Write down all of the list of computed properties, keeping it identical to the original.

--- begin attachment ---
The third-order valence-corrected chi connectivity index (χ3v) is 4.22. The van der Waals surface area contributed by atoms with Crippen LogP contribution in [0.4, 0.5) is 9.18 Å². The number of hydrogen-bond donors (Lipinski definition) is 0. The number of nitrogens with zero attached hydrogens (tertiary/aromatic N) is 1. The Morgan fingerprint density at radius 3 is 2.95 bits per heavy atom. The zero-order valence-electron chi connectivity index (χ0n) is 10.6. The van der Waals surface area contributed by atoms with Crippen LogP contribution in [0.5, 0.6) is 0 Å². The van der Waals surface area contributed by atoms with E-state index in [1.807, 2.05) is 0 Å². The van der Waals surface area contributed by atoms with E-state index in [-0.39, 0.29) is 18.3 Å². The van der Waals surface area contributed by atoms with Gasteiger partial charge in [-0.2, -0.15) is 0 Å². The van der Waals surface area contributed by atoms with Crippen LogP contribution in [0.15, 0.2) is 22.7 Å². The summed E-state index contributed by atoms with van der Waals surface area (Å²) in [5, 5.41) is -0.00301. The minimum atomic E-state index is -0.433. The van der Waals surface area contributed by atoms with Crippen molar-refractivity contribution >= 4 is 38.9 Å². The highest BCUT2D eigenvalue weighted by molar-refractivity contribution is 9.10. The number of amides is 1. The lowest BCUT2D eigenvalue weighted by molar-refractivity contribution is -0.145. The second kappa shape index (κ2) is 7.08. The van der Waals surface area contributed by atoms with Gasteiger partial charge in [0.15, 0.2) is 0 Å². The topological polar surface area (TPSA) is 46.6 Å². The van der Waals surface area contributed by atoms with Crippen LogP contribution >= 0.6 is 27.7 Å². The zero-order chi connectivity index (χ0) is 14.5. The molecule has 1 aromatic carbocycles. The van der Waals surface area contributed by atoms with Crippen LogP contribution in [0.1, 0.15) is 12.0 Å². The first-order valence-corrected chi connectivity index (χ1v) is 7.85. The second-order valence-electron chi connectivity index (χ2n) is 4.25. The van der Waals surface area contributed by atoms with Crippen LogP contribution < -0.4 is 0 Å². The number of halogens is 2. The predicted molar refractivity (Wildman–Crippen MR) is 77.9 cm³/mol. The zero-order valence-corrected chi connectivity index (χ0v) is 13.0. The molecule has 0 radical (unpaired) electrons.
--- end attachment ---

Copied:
The third-order valence-corrected chi connectivity index (χ3v) is 4.22. The van der Waals surface area contributed by atoms with Crippen LogP contribution in [0.4, 0.5) is 9.18 Å². The number of hydrogen-bond donors (Lipinski definition) is 0. The number of nitrogens with zero attached hydrogens (tertiary/aromatic N) is 1. The Morgan fingerprint density at radius 3 is 2.95 bits per heavy atom. The zero-order valence-electron chi connectivity index (χ0n) is 10.6. The van der Waals surface area contributed by atoms with Crippen LogP contribution in [0.5, 0.6) is 0 Å². The van der Waals surface area contributed by atoms with E-state index in [1.807, 2.05) is 0 Å². The van der Waals surface area contributed by atoms with E-state index in [-0.39, 0.29) is 18.3 Å². The van der Waals surface area contributed by atoms with Gasteiger partial charge in [-0.2, -0.15) is 0 Å². The van der Waals surface area contributed by atoms with Crippen LogP contribution in [0.15, 0.2) is 22.7 Å². The summed E-state index contributed by atoms with van der Waals surface area (Å²) in [5, 5.41) is -0.00301. The minimum atomic E-state index is -0.433. The van der Waals surface area contributed by atoms with Crippen molar-refractivity contribution >= 4 is 38.9 Å². The highest BCUT2D eigenvalue weighted by molar-refractivity contribution is 9.10. The number of amides is 1. The lowest BCUT2D eigenvalue weighted by molar-refractivity contribution is -0.145. The second kappa shape index (κ2) is 7.08. The van der Waals surface area contributed by atoms with Gasteiger partial charge in [0.15, 0.2) is 0 Å². The topological polar surface area (TPSA) is 46.6 Å². The van der Waals surface area contributed by atoms with Crippen LogP contribution >= 0.6 is 27.7 Å². The zero-order chi connectivity index (χ0) is 14.5. The molecule has 1 aromatic carbocycles. The van der Waals surface area contributed by atoms with Crippen LogP contribution in [0.1, 0.15) is 12.0 Å². The first-order valence-corrected chi connectivity index (χ1v) is 7.85. The second-order valence-electron chi connectivity index (χ2n) is 4.25. The van der Waals surface area contributed by atoms with Crippen LogP contribution < -0.4 is 0 Å². The number of halogens is 2. The predicted molar refractivity (Wildman–Crippen MR) is 77.9 cm³/mol. The zero-order valence-corrected chi connectivity index (χ0v) is 13.0. The molecule has 0 radical (unpaired) electrons.